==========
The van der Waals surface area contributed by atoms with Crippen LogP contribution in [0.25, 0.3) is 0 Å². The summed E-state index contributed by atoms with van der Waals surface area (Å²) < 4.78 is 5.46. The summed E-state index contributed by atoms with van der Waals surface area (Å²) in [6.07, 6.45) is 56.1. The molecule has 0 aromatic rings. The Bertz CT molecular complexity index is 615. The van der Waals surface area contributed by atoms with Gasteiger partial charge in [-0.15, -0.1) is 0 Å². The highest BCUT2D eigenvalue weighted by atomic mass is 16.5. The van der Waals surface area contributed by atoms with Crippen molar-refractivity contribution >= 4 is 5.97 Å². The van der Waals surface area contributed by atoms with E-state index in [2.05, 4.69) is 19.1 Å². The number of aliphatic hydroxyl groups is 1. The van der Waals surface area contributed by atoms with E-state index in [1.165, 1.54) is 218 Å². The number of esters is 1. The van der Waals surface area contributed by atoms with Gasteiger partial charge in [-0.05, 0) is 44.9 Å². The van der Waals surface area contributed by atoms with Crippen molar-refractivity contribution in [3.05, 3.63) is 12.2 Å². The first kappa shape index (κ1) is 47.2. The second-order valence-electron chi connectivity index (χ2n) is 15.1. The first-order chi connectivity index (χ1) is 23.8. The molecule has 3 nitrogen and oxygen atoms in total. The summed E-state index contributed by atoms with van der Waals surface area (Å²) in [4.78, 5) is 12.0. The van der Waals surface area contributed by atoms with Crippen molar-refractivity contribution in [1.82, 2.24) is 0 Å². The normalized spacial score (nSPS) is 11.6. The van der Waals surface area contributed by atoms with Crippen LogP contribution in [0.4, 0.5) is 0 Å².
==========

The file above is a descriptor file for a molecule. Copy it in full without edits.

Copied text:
The van der Waals surface area contributed by atoms with Crippen LogP contribution in [0.25, 0.3) is 0 Å². The summed E-state index contributed by atoms with van der Waals surface area (Å²) < 4.78 is 5.46. The summed E-state index contributed by atoms with van der Waals surface area (Å²) in [6.07, 6.45) is 56.1. The molecule has 0 aromatic rings. The Bertz CT molecular complexity index is 615. The van der Waals surface area contributed by atoms with Gasteiger partial charge in [-0.15, -0.1) is 0 Å². The highest BCUT2D eigenvalue weighted by atomic mass is 16.5. The van der Waals surface area contributed by atoms with Crippen molar-refractivity contribution >= 4 is 5.97 Å². The van der Waals surface area contributed by atoms with E-state index in [2.05, 4.69) is 19.1 Å². The number of aliphatic hydroxyl groups is 1. The van der Waals surface area contributed by atoms with E-state index in [1.165, 1.54) is 218 Å². The number of esters is 1. The van der Waals surface area contributed by atoms with Gasteiger partial charge in [-0.05, 0) is 44.9 Å². The van der Waals surface area contributed by atoms with Crippen molar-refractivity contribution in [3.05, 3.63) is 12.2 Å². The first kappa shape index (κ1) is 47.2. The second-order valence-electron chi connectivity index (χ2n) is 15.1. The first-order chi connectivity index (χ1) is 23.8. The molecule has 3 nitrogen and oxygen atoms in total. The summed E-state index contributed by atoms with van der Waals surface area (Å²) in [4.78, 5) is 12.0. The van der Waals surface area contributed by atoms with Crippen molar-refractivity contribution in [1.82, 2.24) is 0 Å². The normalized spacial score (nSPS) is 11.6. The van der Waals surface area contributed by atoms with Crippen LogP contribution in [0.4, 0.5) is 0 Å².